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Idol Chatter

“Mothers, Harry Potter has done something that will make you mad! Stay tuned to hear what!” These were the titillating words I heard driving home after dropping my kids off at school. I already knew the story: Daniel Radcliffe, the young actor who has portrayed J.K. Rowling’s beloved character through five movies, will be doing the full monty when his play opens in London later this month.

So, really, is it that big a deal? The play, “Equus,” is about a mentally-ill young boy who confuses his lust for women with his love of horses. But he is not the first young actor to take on a racy role that’s a complete departure from what he is famous for. And though Harry Potter websites have been deluged with messages from outraged parents saying Radcliffe has betrayed their children (especially with the release of provocative publicity photos of an apparently nude Radcliffe posing with horses and with his female co-star), isn’t it his own business what roles he takes on?

I would say no–not when he’s still playing Harry Potter.

My fellow Idol Chatter blogger, Paul O’Donnell, says Radcliffe has every right to do what he wants, and it is the responsibility of parents to keep their children from “objectionable material, or even adult material like ‘Equus…'” As a parent of two (both too young to be into Harry Potter), I totally agree. But I also think this is about choices–the roles young actors choose and what they owe to their audience. Radcliffe is in the middle of a movie series. We’ve seen four Harry Potter blockbusters (the fifth comes out this July), and Rowling’s last two books will likely become films, with Radcliffe reprising his role.

Though there’s no contractual obligation for Radcliffe to only take jobs that are of the Harry Potter nature while he’s doing those films, there is a moral obligation on the young actor. His character means the world to millions of children everywhere. And though parents are responsible for shielding their kids from “Equus” publicity shots, does Radcliffe have no responsibility to his fans?

As much as many actors talk about their love of the art and how they want to explore different roles and grow as an actor, the business of movie-making is about fans and money. And when one chooses a role like Harry Potter that is beloved to so many–especially children–then there is a reponsibility that comes with that. You morally owe it to all those kids to keep the racy, the raunchy, the disturbing, and the nakedness in check until the film series is over.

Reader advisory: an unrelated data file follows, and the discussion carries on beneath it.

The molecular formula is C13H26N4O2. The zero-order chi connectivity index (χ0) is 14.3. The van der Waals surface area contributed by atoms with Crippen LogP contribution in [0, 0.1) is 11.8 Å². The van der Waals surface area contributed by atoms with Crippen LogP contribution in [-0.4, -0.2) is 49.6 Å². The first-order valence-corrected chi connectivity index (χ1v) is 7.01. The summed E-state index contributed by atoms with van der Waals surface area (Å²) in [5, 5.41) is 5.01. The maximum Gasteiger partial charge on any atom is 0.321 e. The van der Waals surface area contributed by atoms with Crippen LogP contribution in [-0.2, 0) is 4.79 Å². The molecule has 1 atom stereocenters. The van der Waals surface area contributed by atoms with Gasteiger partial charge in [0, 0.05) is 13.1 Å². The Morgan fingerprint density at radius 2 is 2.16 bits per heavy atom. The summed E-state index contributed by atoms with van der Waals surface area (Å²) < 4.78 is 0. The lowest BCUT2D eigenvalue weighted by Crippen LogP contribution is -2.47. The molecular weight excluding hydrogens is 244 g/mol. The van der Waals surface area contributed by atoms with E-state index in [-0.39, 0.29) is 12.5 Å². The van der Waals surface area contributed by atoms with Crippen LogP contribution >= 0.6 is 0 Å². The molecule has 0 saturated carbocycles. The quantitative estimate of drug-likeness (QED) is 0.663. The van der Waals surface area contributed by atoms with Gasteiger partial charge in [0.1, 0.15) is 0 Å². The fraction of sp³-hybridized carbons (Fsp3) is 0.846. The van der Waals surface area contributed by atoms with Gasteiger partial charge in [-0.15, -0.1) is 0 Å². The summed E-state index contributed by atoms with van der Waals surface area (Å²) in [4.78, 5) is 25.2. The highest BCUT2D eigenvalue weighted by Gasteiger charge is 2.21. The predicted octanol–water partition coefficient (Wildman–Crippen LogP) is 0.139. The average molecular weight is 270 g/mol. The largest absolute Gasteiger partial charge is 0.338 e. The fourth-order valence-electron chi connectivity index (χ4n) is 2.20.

Responsibility? Moral obligation? Do these phrases hold any weight in Hollywood? They should.

It would have been better had Radcliffe waited until the Harry Potter films were over to do the “Equus” role. Though it would’ve still been a shock to Potter fans and their parents to see him drop trou as his first post-Harry job, at that point his obligation would have ended, and he could do whatever he wanted (though there is something to be said for waiting to grow up before taking on risque roles).

Call it the “Lord of the Rings Precedent”: Maybe beloved series, like “LOTR,” should be filmed simultaneously, ensuring all the main actors would only be doing those roles for that time frame. Or (since the Potter characters have to grow up in their films), the actors involved should just agree to not rock the boat while filming a series. I sure would’ve hated to see Dominic Monaghan as druggie Charlie in “Lost” while he was in the middle of being plucky Pippin.

Bottom line is that I wish Radcliffe had waited until the Harry Potter movies were over to take on new, racy roles. Though that may have taken two to three more years (which is a lifetime to young actors), it would’ve been the good thing to do.

And when was the last time an actor chose “the good thing to do?”

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